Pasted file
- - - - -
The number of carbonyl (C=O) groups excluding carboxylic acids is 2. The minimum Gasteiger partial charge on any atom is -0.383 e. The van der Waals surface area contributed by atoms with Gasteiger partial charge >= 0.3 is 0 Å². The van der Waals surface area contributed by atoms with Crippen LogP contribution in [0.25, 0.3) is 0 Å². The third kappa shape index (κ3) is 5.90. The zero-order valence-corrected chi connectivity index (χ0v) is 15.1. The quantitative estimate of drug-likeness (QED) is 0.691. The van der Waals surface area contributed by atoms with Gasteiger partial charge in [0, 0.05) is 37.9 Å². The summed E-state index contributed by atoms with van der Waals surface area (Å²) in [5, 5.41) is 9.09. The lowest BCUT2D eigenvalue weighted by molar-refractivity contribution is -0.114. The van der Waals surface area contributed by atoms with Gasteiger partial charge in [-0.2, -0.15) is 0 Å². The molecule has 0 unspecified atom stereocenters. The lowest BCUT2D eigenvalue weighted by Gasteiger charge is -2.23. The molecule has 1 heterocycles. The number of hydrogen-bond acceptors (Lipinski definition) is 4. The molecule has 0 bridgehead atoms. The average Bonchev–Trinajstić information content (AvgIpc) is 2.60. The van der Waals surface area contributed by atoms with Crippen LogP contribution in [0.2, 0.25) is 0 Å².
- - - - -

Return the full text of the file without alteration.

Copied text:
The number of carbonyl (C=O) groups excluding carboxylic acids is 2. The minimum Gasteiger partial charge on any atom is -0.383 e. The van der Waals surface area contributed by atoms with Gasteiger partial charge >= 0.3 is 0 Å². The van der Waals surface area contributed by atoms with Crippen LogP contribution in [0.25, 0.3) is 0 Å². The third kappa shape index (κ3) is 5.90. The zero-order valence-corrected chi connectivity index (χ0v) is 15.1. The quantitative estimate of drug-likeness (QED) is 0.691. The van der Waals surface area contributed by atoms with Gasteiger partial charge in [0, 0.05) is 37.9 Å². The summed E-state index contributed by atoms with van der Waals surface area (Å²) in [5, 5.41) is 9.09. The lowest BCUT2D eigenvalue weighted by molar-refractivity contribution is -0.114. The van der Waals surface area contributed by atoms with Gasteiger partial charge in [-0.2, -0.15) is 0 Å². The molecule has 0 unspecified atom stereocenters. The lowest BCUT2D eigenvalue weighted by Gasteiger charge is -2.23. The molecule has 1 heterocycles. The number of hydrogen-bond acceptors (Lipinski definition) is 4. The molecule has 0 bridgehead atoms. The average Bonchev–Trinajstić information content (AvgIpc) is 2.60. The van der Waals surface area contributed by atoms with Crippen LogP contribution in [0.2, 0.25) is 0 Å².